Networks in other countries have similar problems, said Chetan Sharma, an independent wireless analyst. But many carriers outside of the United States balance out network use with tiered data plans. And bandwidth-intensive smartphones are often spread across multiple carriers in the same city.
Still, some, like O2 in Britain, have suffered from service failures because of a concentration of iPhone owners in dense urban areas like London.
Streaming video and live video broadcasting are still in the early stages of adoption. But most have already gained significant traction among consumers. The $10 version of the M.L.B. app that allows users to stream live games has been downloaded roughly 300,000 times since it went on sale in June, said Bob Bowman, chief executive of MLB.com.
“We didn’t even have the full season to sell the application,” Mr. Bowman said. “We think we’re going to see a substantial increase next season.” The app was demonstrated on the iPad at the event on Wednesday with Mr. Jobs.
The National Football League recently announced plans to make its RedZone channel, which offers real-time highlights, updates and live snippets of games, available to cellphone users next season.
Knocking Live, a free app that allows iPhone and iPod Touch owners to stream live video to one another, akin to a live video conference, has been downloaded more than 275,000 times, according to its developer, Pointy Heads Software. Nearly 540,000 live-streaming video sessions were initiated since the app became available in early December. On average, 120 gigabytes of data are shared each day, and the company estimates that around 90 percent of the sessions were over AT&T’s 3G network.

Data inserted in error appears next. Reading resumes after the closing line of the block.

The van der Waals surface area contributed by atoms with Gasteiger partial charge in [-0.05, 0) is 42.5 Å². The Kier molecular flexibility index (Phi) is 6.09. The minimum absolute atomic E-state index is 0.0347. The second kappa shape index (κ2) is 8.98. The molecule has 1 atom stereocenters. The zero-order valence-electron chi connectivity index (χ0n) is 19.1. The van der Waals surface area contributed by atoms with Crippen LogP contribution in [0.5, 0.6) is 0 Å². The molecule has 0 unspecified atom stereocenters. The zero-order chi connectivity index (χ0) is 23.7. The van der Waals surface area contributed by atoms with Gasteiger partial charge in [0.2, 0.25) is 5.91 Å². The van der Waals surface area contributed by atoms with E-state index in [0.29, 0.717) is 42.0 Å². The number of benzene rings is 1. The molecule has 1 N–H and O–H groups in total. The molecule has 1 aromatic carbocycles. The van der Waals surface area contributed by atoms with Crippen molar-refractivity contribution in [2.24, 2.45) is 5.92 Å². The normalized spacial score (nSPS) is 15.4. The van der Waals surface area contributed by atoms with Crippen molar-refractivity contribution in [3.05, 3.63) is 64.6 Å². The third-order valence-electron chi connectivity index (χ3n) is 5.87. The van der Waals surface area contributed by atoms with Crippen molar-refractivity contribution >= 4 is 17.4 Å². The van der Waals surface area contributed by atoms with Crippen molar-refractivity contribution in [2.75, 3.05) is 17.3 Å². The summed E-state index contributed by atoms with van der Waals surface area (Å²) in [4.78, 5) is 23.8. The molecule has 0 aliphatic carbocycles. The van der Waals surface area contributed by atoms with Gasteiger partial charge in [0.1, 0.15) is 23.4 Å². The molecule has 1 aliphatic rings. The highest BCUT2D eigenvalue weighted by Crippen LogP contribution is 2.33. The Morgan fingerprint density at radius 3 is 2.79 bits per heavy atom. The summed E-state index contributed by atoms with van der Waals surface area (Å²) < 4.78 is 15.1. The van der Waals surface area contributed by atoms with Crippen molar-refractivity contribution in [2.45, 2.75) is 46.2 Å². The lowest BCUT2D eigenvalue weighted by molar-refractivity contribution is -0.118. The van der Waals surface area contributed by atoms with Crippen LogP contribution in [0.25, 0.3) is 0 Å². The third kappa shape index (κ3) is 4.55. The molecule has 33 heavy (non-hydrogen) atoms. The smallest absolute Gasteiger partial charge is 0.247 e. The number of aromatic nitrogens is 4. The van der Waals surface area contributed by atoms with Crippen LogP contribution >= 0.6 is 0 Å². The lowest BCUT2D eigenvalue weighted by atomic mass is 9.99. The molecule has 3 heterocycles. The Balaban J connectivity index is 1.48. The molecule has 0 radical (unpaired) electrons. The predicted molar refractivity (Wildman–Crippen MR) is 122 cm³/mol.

Ustream.tv, a Web site that allows anyone to set up a live broadcast of things as varied as a wedding ceremony and round-the-clock coverage of newborn puppies, recently introduced a free app that allows iPhone and Android-powered smartphone owners to broadcast video directly from their handsets. Within its first two weeks of availability, the company said users uploaded more than 500,000 mobile broadcasts.
“The ease and simplicity of being able to pull your phone out, hit a button and go live” is what makes the app so appealing, said Brad Hunstable, president of Ustream.
Mr. Hunstable said that the data required to broadcast or watch live video using Ustream’s app is comparable to that of watching a YouTube video. But the company is testing a high-definition version of its iPhone app, which will use more bandwidth.
“As the technology improves, so does our ability to stream in higher quality,” he said.